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Let’s be smart about college loans

One of the things that I cover in my book, “Say No! To College Debt” is not borrowing more than you absolutely need to. The Penny Hoarder, a financial advice website, agreed. They said that even if you are offered $7,000 in student loans, you should only accept what you need. It may be just $3,000 or some other smaller number.

Of course, the best situation is to find a way to pay for school without loans. Options for no-debt college are covered in my book. But if you need to borrow, you should first be sure that you know what your income and outgo are. That calls for a Spending Plan (less popularly known as a budget).

As a new college student or a near-future college student, you may not know what it’s going to cost to go to the school where you’ve been accepted. Not to worry. The admission counselor at the school usually has a really good idea of average costs. That’s an excellent place to start.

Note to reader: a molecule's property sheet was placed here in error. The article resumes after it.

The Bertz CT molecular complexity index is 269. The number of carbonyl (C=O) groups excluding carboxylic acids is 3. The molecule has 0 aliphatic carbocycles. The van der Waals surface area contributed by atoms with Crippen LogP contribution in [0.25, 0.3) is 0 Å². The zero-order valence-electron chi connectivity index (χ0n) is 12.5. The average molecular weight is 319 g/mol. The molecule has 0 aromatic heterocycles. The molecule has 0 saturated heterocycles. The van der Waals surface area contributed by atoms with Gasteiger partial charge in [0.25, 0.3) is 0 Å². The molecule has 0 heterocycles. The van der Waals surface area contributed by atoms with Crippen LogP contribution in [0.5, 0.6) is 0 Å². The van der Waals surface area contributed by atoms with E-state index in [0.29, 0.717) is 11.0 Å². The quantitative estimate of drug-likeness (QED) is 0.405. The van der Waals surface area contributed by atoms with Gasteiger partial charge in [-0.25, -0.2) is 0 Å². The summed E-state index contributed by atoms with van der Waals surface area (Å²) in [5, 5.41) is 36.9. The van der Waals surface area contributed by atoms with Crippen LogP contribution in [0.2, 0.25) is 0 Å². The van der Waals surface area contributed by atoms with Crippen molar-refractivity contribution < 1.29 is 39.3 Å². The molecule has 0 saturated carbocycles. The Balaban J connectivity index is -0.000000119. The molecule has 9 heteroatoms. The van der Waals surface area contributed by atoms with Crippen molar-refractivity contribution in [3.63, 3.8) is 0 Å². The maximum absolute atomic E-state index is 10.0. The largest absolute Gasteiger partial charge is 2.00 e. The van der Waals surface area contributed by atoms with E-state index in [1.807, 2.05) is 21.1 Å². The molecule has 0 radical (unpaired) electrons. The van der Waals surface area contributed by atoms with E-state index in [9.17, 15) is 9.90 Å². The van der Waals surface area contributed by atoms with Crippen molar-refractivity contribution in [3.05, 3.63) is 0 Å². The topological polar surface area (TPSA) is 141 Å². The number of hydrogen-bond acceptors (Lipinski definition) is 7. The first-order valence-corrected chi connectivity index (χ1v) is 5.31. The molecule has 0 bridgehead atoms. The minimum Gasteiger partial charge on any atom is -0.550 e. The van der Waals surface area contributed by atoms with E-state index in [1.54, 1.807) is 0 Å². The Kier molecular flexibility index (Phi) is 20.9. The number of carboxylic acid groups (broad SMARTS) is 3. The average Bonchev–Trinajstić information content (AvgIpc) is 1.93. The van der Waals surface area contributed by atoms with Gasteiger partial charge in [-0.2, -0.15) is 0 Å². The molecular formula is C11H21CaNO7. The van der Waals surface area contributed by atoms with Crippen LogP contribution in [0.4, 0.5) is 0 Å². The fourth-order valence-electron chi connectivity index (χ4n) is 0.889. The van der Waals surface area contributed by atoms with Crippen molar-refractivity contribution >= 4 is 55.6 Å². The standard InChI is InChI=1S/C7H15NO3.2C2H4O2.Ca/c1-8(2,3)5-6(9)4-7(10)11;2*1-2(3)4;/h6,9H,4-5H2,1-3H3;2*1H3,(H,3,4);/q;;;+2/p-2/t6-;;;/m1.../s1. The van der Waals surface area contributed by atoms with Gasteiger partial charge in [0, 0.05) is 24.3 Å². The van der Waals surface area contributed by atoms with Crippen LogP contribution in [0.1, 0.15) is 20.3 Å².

When you are looking at the costs, be sure that everything is included. Are books included? Are meals included? Is a room included? How about parking fees, athletic fees, activity fees, etc. What will be the cost of changing majors if you aren’t careful? How about Greek life? Those all need to be either included in the spending plan or excluded from your campus life.

Write down the numbers you find and get rid of the ones that will be dragging you into unnecessary debt. Be merciless in your cutting. And while you are deciding, know that hundreds of dollars borrowed while in school can quickly become thousands of dollars in loan payments later on in life. And all those loan payments are usually going on while you’re trying to get married, raise children, set up retirement, buy a house, etc.

Also, be sure that you understand terms of any loan. Many Federal loans have deferred interest and payments until after you have left school. Private loans, whether they are from banks, your school, student loan companies, etc. usually start charging interest the day the loan is funded. Payments may be deferred, but if interest is tacked on while payments are deferred, $10,000 borrowed as a freshman could climb to over $18,000 after graduation. I know people who are bitter about the toll that their student loans have taken on them, their family, and their life plans. Work hard to keep the costs down so you won’t be one of them.

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